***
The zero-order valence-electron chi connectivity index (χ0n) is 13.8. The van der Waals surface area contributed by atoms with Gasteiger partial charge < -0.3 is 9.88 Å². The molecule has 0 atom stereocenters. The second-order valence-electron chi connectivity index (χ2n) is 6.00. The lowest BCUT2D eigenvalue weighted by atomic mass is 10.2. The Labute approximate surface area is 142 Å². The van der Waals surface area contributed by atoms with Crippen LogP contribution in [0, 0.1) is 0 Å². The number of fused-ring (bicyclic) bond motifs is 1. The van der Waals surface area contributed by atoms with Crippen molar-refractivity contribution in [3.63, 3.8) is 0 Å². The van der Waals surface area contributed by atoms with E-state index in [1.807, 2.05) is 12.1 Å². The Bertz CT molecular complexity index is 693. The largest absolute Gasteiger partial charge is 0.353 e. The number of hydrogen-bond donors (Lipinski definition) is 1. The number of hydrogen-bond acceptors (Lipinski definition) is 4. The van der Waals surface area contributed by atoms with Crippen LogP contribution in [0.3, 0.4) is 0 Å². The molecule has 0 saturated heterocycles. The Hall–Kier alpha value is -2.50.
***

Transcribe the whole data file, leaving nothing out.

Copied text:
The zero-order valence-electron chi connectivity index (χ0n) is 13.8. The van der Waals surface area contributed by atoms with Gasteiger partial charge < -0.3 is 9.88 Å². The molecule has 0 atom stereocenters. The second-order valence-electron chi connectivity index (χ2n) is 6.00. The lowest BCUT2D eigenvalue weighted by atomic mass is 10.2. The Labute approximate surface area is 142 Å². The van der Waals surface area contributed by atoms with Crippen LogP contribution in [0, 0.1) is 0 Å². The number of fused-ring (bicyclic) bond motifs is 1. The van der Waals surface area contributed by atoms with Crippen molar-refractivity contribution in [3.63, 3.8) is 0 Å². The van der Waals surface area contributed by atoms with E-state index in [1.807, 2.05) is 12.1 Å². The Bertz CT molecular complexity index is 693. The largest absolute Gasteiger partial charge is 0.353 e. The number of hydrogen-bond donors (Lipinski definition) is 1. The number of hydrogen-bond acceptors (Lipinski definition) is 4. The van der Waals surface area contributed by atoms with Crippen LogP contribution in [0.3, 0.4) is 0 Å². The molecule has 0 saturated heterocycles. The Hall–Kier alpha value is -2.50.